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This trunk scrubber of the vMech system is used by Ste. Michelle Wine Estates to control suckers. The device looks similar to a weed whacker with multiple strings.

This trunk scrubber of the vMech system is used by Ste. Michelle Wine Estates to control suckers. The device looks similar to a weed whacker with multiple strings.

PHOTOS COURTSY OF STE. MICHELLE WINE ESTATES

Technology has eliminated the need for hand labor for nearly all vineyard tasks. But while new technology can save grape growers hundreds of dollars per acre, winemakers’ perceptions that grapes from mechanized vineyards are inferior to vines grown only with hand care have made for a slow transition.

Washington State’s biggest wine producer, Ste. Michelle Wine Estates, uses mechanization in many of its vineyards that produce grapes for low- to mid-tier wines. For Ste. Michelle, mechanization is a way to manage costs and improve efficiency, says Mike Means, director of operations. “For us, it’s about dollars and cents and the types of wine style tiers that the fruit is going into,” he said, adding that it’s not so much about ­availability or quality of labor.

However, other grape growers have had difficulty finding workers to do tasks like leaf removal because the timing comes when Northwest cherries and blueberries are also being harvested.

Keith Oliver, production manager of Olsen Brothers, Inc., in Prosser, Washington, says they purchased their first leafing machine last year because of labor shortages. “We never thought it was cost effective in the past to do leaf stripping with a machine,” he said. “But we can’t find enough labor when it’s time to do leafing. We’ll probably be buying another machine soon.”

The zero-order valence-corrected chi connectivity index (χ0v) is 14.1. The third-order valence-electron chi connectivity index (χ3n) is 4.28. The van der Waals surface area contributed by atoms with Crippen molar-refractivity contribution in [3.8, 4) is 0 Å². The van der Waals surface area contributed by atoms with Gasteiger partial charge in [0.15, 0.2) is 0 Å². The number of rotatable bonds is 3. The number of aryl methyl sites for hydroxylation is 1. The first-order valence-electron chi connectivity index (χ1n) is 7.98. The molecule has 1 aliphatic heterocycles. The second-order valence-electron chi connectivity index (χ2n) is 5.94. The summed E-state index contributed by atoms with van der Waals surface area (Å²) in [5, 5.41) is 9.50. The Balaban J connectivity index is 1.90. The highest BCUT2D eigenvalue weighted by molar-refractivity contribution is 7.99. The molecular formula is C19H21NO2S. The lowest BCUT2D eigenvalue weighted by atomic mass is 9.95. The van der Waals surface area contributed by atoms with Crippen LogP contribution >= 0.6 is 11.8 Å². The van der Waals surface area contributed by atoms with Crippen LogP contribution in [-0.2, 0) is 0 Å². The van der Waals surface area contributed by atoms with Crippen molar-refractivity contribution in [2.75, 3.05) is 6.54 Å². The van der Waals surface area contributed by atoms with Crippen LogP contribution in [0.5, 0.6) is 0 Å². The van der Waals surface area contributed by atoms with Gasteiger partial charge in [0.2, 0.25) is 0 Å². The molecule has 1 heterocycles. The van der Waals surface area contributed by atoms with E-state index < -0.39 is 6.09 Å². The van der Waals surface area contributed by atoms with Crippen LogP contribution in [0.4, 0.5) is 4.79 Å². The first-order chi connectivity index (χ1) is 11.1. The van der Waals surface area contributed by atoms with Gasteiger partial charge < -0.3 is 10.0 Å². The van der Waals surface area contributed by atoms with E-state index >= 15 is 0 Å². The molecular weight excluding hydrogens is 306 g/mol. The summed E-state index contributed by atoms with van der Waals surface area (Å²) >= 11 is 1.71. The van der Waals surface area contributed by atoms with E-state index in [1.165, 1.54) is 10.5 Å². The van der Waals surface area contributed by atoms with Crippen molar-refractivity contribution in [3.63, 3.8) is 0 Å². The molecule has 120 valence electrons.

Mechanization considerations

Ste. Michelle uses the vMech system for its vineyard mechanization, Means told members of the Washington State Grape Society at their last annual meeting. vMech is based on a systems approach to mechanization conceived by Justin Morris at the University of Arkansas and further developed by OxBo International. The vMech quick-connect implements (for pruning, shoot thinning, sucker control, spraying, mowing, and more) can be either mounted on a tractor or a tractor-driven trailer platform. The vMech system comes in single- or double-row configurations.

Several other equipment manufacturers also offer a full line of vineyard maintenance tools.

One of the biggest considerations when mechanizing vineyard tasks is trellis condition and design. “Your trellis has a big impact on the effectiveness of these machines,” said Means, adding that vertical trellis systems, such as the vertical shoot position, work best. Trellis systems with cross arms can be a problem for mechanization. Some of the new implements use sensors to detect trellis stakes and allow the machine to go around the stake and avoid hitting it.

Pruning

New pruning implements—some with vertical and horizontal saw blades—are more precise than the older-style hedgers and can prune to within two inches of the cordon, eliminating the need to touch up by hand.

Ste. Michelle is able to leave spurs with one to four buds with the vMech mechanical pruner. “We can get down pretty tight on the number of spurs left,” Means said.